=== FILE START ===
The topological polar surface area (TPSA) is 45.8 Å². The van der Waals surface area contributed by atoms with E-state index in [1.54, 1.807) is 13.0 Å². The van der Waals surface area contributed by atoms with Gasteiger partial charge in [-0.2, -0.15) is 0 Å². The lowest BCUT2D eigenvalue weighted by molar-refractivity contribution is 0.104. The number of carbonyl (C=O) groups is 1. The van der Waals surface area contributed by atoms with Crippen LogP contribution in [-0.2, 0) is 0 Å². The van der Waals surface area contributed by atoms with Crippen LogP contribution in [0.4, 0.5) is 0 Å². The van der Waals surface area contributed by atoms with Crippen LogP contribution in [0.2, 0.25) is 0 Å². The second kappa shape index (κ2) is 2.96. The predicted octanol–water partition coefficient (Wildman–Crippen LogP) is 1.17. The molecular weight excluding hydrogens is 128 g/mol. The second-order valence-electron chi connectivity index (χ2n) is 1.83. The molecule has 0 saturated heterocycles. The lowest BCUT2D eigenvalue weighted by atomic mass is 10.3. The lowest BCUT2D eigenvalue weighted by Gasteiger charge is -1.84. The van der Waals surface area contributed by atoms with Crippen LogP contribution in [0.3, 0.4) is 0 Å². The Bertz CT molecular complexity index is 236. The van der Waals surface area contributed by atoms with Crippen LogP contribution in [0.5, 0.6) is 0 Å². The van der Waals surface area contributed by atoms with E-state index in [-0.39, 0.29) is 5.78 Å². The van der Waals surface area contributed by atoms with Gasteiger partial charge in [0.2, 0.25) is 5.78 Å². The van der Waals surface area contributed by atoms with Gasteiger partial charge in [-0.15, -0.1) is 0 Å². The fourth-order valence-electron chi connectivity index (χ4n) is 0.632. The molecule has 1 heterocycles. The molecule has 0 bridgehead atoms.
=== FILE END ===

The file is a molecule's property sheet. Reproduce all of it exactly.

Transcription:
The topological polar surface area (TPSA) is 45.8 Å². The van der Waals surface area contributed by atoms with E-state index in [1.54, 1.807) is 13.0 Å². The van der Waals surface area contributed by atoms with Gasteiger partial charge in [-0.2, -0.15) is 0 Å². The lowest BCUT2D eigenvalue weighted by molar-refractivity contribution is 0.104. The number of carbonyl (C=O) groups is 1. The van der Waals surface area contributed by atoms with Crippen LogP contribution in [-0.2, 0) is 0 Å². The van der Waals surface area contributed by atoms with Crippen LogP contribution in [0.4, 0.5) is 0 Å². The van der Waals surface area contributed by atoms with Crippen LogP contribution in [0.2, 0.25) is 0 Å². The second kappa shape index (κ2) is 2.96. The predicted octanol–water partition coefficient (Wildman–Crippen LogP) is 1.17. The molecular weight excluding hydrogens is 128 g/mol. The second-order valence-electron chi connectivity index (χ2n) is 1.83. The molecule has 0 saturated heterocycles. The lowest BCUT2D eigenvalue weighted by atomic mass is 10.3. The lowest BCUT2D eigenvalue weighted by Gasteiger charge is -1.84. The van der Waals surface area contributed by atoms with Crippen LogP contribution in [0.3, 0.4) is 0 Å². The Bertz CT molecular complexity index is 236. The van der Waals surface area contributed by atoms with Crippen LogP contribution in [0.5, 0.6) is 0 Å². The van der Waals surface area contributed by atoms with E-state index in [-0.39, 0.29) is 5.78 Å². The van der Waals surface area contributed by atoms with Gasteiger partial charge in [0.2, 0.25) is 5.78 Å². The van der Waals surface area contributed by atoms with Gasteiger partial charge in [-0.15, -0.1) is 0 Å². The fourth-order valence-electron chi connectivity index (χ4n) is 0.632. The molecule has 1 heterocycles. The molecule has 0 bridgehead atoms.